I like the gaps in stories. I like the unexpected plot holes that acknowledge that there is room for both celebration and terror. There is both grace and pain swirling in the cup that we are each given. They are true, and even if they do not reflect the experience of the majority, they are valid. The various tones and shades in between light and dark are firmly in existence. Family isn’t all goodness. It isn’t all badness either. Family, its borders and its eventual permutations, is hard. If I could sum it up, what I’d like the viewer to know is that it is okay that family brings out the sadness in you. It is okay to feel at a loss at its definition. It is even okay to be ambivalent. But it is also important to remember that we are not stagnant beings. We are made up of shifts and turns and we are able to change as we grow up and old. And we can become better. While history, in all its haziness, may follow us throughout our lives, we have choices to make and we are able to come into our own. We must learn to leave for new places. In life. In love.

This story is for my family, and for the ones who have carried me through.

Mornings in Other Places

Almost exactly a year ago, in a determined move to pull myself out of a season of drudgery, I gathered two college friends, Ruth and Elaine, and suggested that we post photographs of our mornings around the world for a week on Instagram, tagging them #morningsinotherplaces.

At the time, I was in Singapore working out of a design studio, Ruth was in D.C. working as a journalist, and Elaine was at a non-profit in Connecticut. We were working at our first official jobs, barring internships, out of college. All three of us had moved cities, and were adjusting the rhythms of our new abodes. For Ruth and Elaine, it was about building stability in an unfamiliar place – newness brings with it both novelty and fear. I was returning to a place I was expected to belong to, and discovering that the puzzle pieces, sandpapered by time, didn’t always fit so snugly.

Our lives are like threads that unravel with each breath, and for a week, I had an insight into experiences that the cocoon of university life had barely prepared us for. It was inspired by a project I had come across years ago, called 3191 Miles Apart, in which two friends living on the opposite ends of the American coasts posted diptychs of their mornings for a year, eventually publishing a book about it. My two friends were living on the East Coast, which meant seasonal change. These natural markers of time bring some form of order into our human haphazardness. I was almost envious on my equatorial island, where the sun beats down all days of the year. How nice it is to have the weather as a monitor, keeping steady and stern track of your goals, but also offering the comfort that life, if it’s not ideal at the moment, goes on.


Early in the week, Ruth posted a photograph of a window covered by a sheet, with the soft haze of sunlight seeping in. “The transition from summer to fall has been about big dreams and temporary solutions,” she wrote. “Exhibit A: In the process of yanking my hundred pound air conditioning out of my window, I tore down my window shades. These sheets are a temporary solution.”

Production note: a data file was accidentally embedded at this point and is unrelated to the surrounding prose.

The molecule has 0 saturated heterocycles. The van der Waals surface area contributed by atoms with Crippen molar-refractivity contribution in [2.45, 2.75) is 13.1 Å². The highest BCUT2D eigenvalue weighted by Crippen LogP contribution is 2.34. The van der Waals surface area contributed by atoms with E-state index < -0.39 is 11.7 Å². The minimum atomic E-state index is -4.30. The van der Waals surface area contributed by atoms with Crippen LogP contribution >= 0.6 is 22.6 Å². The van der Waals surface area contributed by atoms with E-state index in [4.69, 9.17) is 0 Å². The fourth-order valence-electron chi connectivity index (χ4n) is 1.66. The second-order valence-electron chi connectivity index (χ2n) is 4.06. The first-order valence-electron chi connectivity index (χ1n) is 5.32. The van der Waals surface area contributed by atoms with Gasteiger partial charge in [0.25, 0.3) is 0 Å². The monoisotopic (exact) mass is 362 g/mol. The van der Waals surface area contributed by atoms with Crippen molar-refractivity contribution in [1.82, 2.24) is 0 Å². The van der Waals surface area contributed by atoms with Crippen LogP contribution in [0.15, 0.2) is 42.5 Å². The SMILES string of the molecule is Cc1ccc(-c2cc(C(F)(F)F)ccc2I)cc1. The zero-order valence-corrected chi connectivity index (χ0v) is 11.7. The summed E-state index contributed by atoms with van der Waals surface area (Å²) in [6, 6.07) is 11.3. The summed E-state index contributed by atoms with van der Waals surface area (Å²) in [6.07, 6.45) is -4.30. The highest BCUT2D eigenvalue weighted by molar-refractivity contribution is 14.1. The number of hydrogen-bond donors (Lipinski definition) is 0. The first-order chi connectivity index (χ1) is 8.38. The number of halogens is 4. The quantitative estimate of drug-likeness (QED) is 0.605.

Elaine, too, similarly observed the changes that fall brings. “Having grown up in So. California, there are some things about living on a coast with seasons that still stand out to me. At the end of fall, it’s these big brown bags full of leaves lining the neighborhood streets.” Bowl

Sometimes, it was as simple as posting about our breakfasts – symbols of our everyday routines around the world. I posted a photograph of blueberry cereal and milk in a porcelain bowl, bemused at the mismatched cultural pairing of food and kitchenware. “Morning, day three. This could be a metaphor for my culturally confused identity. Or not.”


A photograph posted by Elaine, of a split pomegranate, its seeds spilling all over a kitchen counter, is accompanied by the caption, “Thursday: Woke up in Jenkintown, PA and cracked open a pomegranate with a welcoming family.”


It seemed as though we were in a sort of waiting room. I don’t know if the feeling will ever leave, but it was certainly more acute in the immediate months after graduation. Along with a photo of the hands of a clock, Ruth wrote, “I’m trying to get used to the way the year passes when not perforated by semesters.”

Gillman window

“Morning, day four,” I wrote. “The view from my window at work. Two months from now, this view will be entirely different. I feel like I’ve lived several lives since leaving Boston in May.” I had made one of the more dramatic decisions in my life when, two days after graduation, I moved to Bangladesh. At the time of the post, I had gone from sipping chai by the roadside in South Asia to enabling upper-middle class aspirations in a studio in the most expensive city in the world, and the juxtaposition was all too hard-hitting. Philly

Transitions aren’t part of a phase; we just build a sturdier core throughout the years to cope with the movement. Ruth’s last photograph was of the Divine Lorraine Hotel in Philadelphia. The caption read, “Goodbye Philly.” She was about to leave one city for another as I was getting ready to go to bed, bracing myself for the next morning’s light.

That little hashtag pulled together the very best of what social media can do; it represented a genuine closeness that didn’t exist before. For me, it was a reminder of our connectedness, and by that virtue, told me that I was not alone.



(From left to right: a photograph of my childhood home, collages by John Stezaker, Jorge Luis Borges’ self-portraits drawn after he became blind, an atlas of the pools of light seen in the neighbourhood of Boylan Heights from Denis Woods’ Everything Sings, a quote from The Man With The Compound Eyes by Taiwanese author Wu Ming-Yi, a photograph of the field opposite my childhood home, and a strip from graphic novelist Marjane Satrapi’s Chicken with Plums.)

On a side note, my Noise mentorship project, Learning to Leave, was awarded a Noise Singapore prize. The award comes with SGD5000 to work on a new project. I feel very thankful, and also a little terrified. There is so much to learn and so much that I want to do.

Learning to Leave


“Until the age of eight, I lived on a quiet street facing nothing but trees. It was in this house that I made mazes out of cardboard boxes, towns out of pebbles, and where I fell off a see-saw, head first, on carpet grass.

In returning to my childhood home, I found history and its hazy imprint on my life. This work is about a homecoming, reconciliation, and the ceaseless speeding towards adulthood.”

- my 72-word artist statement for the Noise Singapore exhibition, opening Friday, 16 Aug, at SAM’s 8Q. Runs till 7 Sept.